On Mon, Dec 5, 2016 at 12:32 PM, Robert Haas <robertmh...@gmail.com> wrote:
>>  - possible incremental implemention steps on this path:
>>   (1) minimal condition and expression, compatible with
>>       a possible future full-blown expression syntax
>>      \if :variable
>>      \if not :variable -- maybe \if ! :variable
>>        ...
>>      \endif
>>   (2) add "\else"
>>   (3) add "\elif ..." (or maybe "\elsif ..."?)
>>   (4) add greater but limited expressions, compatible with a full blown
>>       expression syntax (eg \if :var/const <comparison-operator> :var/const)
>>   (5) add full-blown <expression> support for \if, which suggest that
>>       it would also be available for \set
>> Does this looks okay, or does it need to be amended?
>> A few comments:
>> Given the experience with pgbench and the psql context, I do not think that
>> it would really need to go beyond step 2 above, but I agree that I may be
>> wrong and it is best to be prepared for that from the start. Given the
>> complexity and effort involved with (5), it seems wise to wait for a clearer
>> motivation with actual use-cases before going that far.
> Well, my vote would be to go all the way to #5 in one commit.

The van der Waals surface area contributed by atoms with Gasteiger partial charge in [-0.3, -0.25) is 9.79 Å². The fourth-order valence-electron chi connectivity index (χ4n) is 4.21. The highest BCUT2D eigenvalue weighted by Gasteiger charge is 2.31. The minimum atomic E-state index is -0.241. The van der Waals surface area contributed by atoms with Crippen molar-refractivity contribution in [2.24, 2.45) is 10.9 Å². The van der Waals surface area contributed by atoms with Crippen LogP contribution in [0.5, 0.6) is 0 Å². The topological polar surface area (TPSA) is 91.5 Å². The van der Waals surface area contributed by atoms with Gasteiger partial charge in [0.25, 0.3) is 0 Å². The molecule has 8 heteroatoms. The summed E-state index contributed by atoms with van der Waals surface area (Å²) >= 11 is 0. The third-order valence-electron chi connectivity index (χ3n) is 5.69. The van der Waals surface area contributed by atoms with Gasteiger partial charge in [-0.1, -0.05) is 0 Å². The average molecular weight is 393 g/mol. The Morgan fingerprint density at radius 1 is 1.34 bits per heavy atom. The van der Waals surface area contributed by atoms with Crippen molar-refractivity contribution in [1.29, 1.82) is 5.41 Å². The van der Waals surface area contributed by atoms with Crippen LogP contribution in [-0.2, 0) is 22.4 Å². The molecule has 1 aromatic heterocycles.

> Stopping short of that doesn't seem to me to save enough work to make
> much sense.  I don't think we're talking about anything all that
> complex, and it will make future improvements a lot simpler.

After having thought about this a little bit further and reread this a
bit more carefully, I would like to revise my position.  Really, what
I don't want to end up with is a hand-coded expression syntax that is
very limited which then has to be replaced with a full-blown lexer and
parser.  That is, I do not want to ever be at step "4" of this

So I think it would be reasonable for somebody to implement \if,
\elseif, \endif first, with the argument having to be, precisely, a
single variable and nothing else (not even a negator).  Then a future
patch could allow an expression there instead of a variable.  I don't
think that would be any harder to review than going all the way to #5
in one shot, and actually it might be simpler.

Robert Haas
EnterpriseDB: http://www.enterprisedb.com
The Enterprise PostgreSQL Company

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